This was the beginning of the splitboard revolution. For the first time, riders had an innovative and easier way to access backcountry powder. Although major brand splitboards are available at most retailers today, the DIY kit can still be found.

Long’s board

The homemade splitboard in the Museum’s collection was built following the guidance of Voile’s Split-Decision Kit. The board’s creator is Dirk Long, and the project involved a number of his friends who were either backcountry enthusiasts or machinists. The board took about a month to design and build.

Long spent most of his leisure time hiking, mountaineering, fly-fishing, mountain biking and backcountry snowboarding. With his move to Colorado in 2009, he was eager to continue these pursuits, and this splitboard was a natural part of that process.

Long says that he “decided to make the board as an experiment for a trip to Jackal Hut in January of 2011.” He researched various designs and decided to copy a design that had good reviews and seemed easiest to make.

He goes on to explain that the snowboard splits down the center and divides into two pieces. The bindings swivel and allow the two pieces to be used as skis, similar to a telemark setup, which relies on synthetic “skins” that stick to the bottom surface, allowing the skier to climb uphill. At the top, the board is reconnected via latches and used as a snowboard.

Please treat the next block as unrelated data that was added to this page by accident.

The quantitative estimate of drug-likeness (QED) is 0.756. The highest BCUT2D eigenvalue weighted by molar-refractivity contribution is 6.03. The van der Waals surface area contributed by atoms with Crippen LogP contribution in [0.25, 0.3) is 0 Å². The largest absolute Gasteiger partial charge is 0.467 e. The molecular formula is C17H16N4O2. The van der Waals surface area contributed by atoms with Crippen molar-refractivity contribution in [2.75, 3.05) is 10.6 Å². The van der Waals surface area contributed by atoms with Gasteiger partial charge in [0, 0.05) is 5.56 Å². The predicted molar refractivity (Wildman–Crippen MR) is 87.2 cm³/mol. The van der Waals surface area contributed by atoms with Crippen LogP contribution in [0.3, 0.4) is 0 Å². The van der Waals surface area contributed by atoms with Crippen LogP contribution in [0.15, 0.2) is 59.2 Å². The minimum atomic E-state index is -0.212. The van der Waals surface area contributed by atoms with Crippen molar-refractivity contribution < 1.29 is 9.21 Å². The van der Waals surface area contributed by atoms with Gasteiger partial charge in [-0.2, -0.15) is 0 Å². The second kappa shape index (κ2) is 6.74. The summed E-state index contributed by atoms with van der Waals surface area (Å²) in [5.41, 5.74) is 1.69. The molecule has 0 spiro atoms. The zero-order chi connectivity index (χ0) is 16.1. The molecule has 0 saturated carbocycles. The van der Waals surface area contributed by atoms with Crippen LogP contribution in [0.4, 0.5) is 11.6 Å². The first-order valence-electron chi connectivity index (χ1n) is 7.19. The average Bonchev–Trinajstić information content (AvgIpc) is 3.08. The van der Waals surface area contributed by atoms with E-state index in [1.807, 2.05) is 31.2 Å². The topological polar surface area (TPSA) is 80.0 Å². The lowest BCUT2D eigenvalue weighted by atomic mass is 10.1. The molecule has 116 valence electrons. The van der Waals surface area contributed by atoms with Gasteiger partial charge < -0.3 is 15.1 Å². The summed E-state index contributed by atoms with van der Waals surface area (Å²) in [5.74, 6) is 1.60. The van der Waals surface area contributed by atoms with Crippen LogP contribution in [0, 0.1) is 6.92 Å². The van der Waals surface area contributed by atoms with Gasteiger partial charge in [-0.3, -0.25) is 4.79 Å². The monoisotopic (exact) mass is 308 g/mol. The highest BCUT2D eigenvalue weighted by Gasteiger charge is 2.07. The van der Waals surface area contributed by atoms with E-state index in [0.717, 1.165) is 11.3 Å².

The metal components are all 6061 aluminum that was recycled from a Lexmark printer factory that went out of business in Denver, with Long machining the components on a 3-axis manual milling machine. The plastic components are all high-grade Delrin, which is known for its toughness and slipperiness, while the nuts and bolts were all from Home Depot.

Bump in popularity

Today, splitboarding and backcountry snowsports have exploded in popularity. Professional snowboarder Jeremy Jones, known for big-mountain freeriding, is constantly pushing the boundaries to ride unexplored territories. He shares these adventures in several popular films and is on a quest to build splitboards that perform equally well as solid boards.

Over the past six years, the evolution in technology and gear has greatly impacted backcountry snowboarding. Now, there are specific splitboard bindings, and pins have been eliminated. Splitboard bindings used to attach to the board using a pin-and-cable system that would hold the binding in place when riding and act as the pivot mechanism while touring.

Today, riders have a choice between Karakoram’s system, which uses levers on the binding and board, and the Spark’s Tesla system, which simply snaps shut and locks the binding into place. These systems save the rider time when transitioning and are easier to use.

Splitboards have found their way into every major brand on the market and reflect each manufacturer’s individuality in creating these boards. Like present-day snowboards, splitboards also have rocker profiles, hybrid profiles, twin shapes, tapered shapes and even fishtail shapes.